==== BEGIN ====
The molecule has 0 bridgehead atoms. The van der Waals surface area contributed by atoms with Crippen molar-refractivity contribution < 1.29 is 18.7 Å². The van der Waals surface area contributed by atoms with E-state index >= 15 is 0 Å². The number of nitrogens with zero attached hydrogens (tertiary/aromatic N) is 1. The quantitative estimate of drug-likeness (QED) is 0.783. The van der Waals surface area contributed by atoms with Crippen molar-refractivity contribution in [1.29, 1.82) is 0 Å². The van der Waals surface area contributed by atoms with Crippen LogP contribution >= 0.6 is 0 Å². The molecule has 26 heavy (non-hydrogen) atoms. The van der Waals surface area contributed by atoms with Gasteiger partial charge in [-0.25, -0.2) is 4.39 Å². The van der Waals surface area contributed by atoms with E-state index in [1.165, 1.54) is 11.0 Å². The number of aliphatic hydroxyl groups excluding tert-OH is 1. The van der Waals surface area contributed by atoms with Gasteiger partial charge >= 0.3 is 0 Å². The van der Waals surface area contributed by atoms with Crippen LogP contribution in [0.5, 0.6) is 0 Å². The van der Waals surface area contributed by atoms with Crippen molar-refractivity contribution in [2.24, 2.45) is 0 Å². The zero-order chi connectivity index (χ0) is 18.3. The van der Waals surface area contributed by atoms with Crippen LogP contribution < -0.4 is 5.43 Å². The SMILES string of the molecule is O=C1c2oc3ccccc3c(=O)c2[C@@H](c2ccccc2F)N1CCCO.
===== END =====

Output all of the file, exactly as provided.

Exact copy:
The molecule has 0 bridgehead atoms. The van der Waals surface area contributed by atoms with Crippen molar-refractivity contribution < 1.29 is 18.7 Å². The van der Waals surface area contributed by atoms with E-state index >= 15 is 0 Å². The number of nitrogens with zero attached hydrogens (tertiary/aromatic N) is 1. The quantitative estimate of drug-likeness (QED) is 0.783. The van der Waals surface area contributed by atoms with Crippen molar-refractivity contribution in [1.29, 1.82) is 0 Å². The van der Waals surface area contributed by atoms with Crippen LogP contribution >= 0.6 is 0 Å². The molecule has 26 heavy (non-hydrogen) atoms. The van der Waals surface area contributed by atoms with Gasteiger partial charge in [-0.25, -0.2) is 4.39 Å². The van der Waals surface area contributed by atoms with E-state index in [1.165, 1.54) is 11.0 Å². The number of aliphatic hydroxyl groups excluding tert-OH is 1. The van der Waals surface area contributed by atoms with Gasteiger partial charge >= 0.3 is 0 Å². The van der Waals surface area contributed by atoms with Crippen LogP contribution in [0.5, 0.6) is 0 Å². The van der Waals surface area contributed by atoms with Crippen molar-refractivity contribution in [2.24, 2.45) is 0 Å². The zero-order chi connectivity index (χ0) is 18.3. The van der Waals surface area contributed by atoms with Crippen LogP contribution < -0.4 is 5.43 Å². The SMILES string of the molecule is O=C1c2oc3ccccc3c(=O)c2[C@@H](c2ccccc2F)N1CCCO.